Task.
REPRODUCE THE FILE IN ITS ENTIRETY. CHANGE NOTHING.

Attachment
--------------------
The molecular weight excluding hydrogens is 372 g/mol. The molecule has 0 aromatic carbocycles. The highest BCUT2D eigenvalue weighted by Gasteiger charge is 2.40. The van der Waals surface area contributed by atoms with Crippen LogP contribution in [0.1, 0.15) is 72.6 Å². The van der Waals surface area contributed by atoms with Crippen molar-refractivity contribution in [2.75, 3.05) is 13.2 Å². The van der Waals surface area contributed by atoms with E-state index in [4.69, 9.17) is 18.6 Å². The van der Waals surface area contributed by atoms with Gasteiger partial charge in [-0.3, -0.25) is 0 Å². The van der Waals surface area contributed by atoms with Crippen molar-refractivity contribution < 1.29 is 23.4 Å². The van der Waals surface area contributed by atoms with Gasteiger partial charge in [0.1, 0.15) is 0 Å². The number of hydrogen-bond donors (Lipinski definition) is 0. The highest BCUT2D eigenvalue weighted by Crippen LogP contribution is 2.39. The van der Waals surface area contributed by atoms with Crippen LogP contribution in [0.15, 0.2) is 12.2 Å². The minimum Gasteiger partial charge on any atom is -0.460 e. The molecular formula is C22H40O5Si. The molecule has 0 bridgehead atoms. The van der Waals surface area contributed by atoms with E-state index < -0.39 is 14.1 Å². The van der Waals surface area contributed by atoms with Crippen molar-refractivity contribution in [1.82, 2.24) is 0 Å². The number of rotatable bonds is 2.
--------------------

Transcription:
The molecular weight excluding hydrogens is 372 g/mol. The molecule has 0 aromatic carbocycles. The highest BCUT2D eigenvalue weighted by Gasteiger charge is 2.40. The van der Waals surface area contributed by atoms with Crippen LogP contribution in [0.1, 0.15) is 72.6 Å². The van der Waals surface area contributed by atoms with Crippen molar-refractivity contribution in [2.75, 3.05) is 13.2 Å². The van der Waals surface area contributed by atoms with E-state index in [4.69, 9.17) is 18.6 Å². The van der Waals surface area contributed by atoms with Gasteiger partial charge in [-0.3, -0.25) is 0 Å². The van der Waals surface area contributed by atoms with Crippen molar-refractivity contribution < 1.29 is 23.4 Å². The van der Waals surface area contributed by atoms with Gasteiger partial charge in [0.1, 0.15) is 0 Å². The number of hydrogen-bond donors (Lipinski definition) is 0. The highest BCUT2D eigenvalue weighted by Crippen LogP contribution is 2.39. The van der Waals surface area contributed by atoms with Crippen LogP contribution in [0.15, 0.2) is 12.2 Å². The minimum Gasteiger partial charge on any atom is -0.460 e. The molecular formula is C22H40O5Si. The molecule has 0 bridgehead atoms. The van der Waals surface area contributed by atoms with E-state index < -0.39 is 14.1 Å². The van der Waals surface area contributed by atoms with Crippen molar-refractivity contribution in [1.82, 2.24) is 0 Å². The number of rotatable bonds is 2.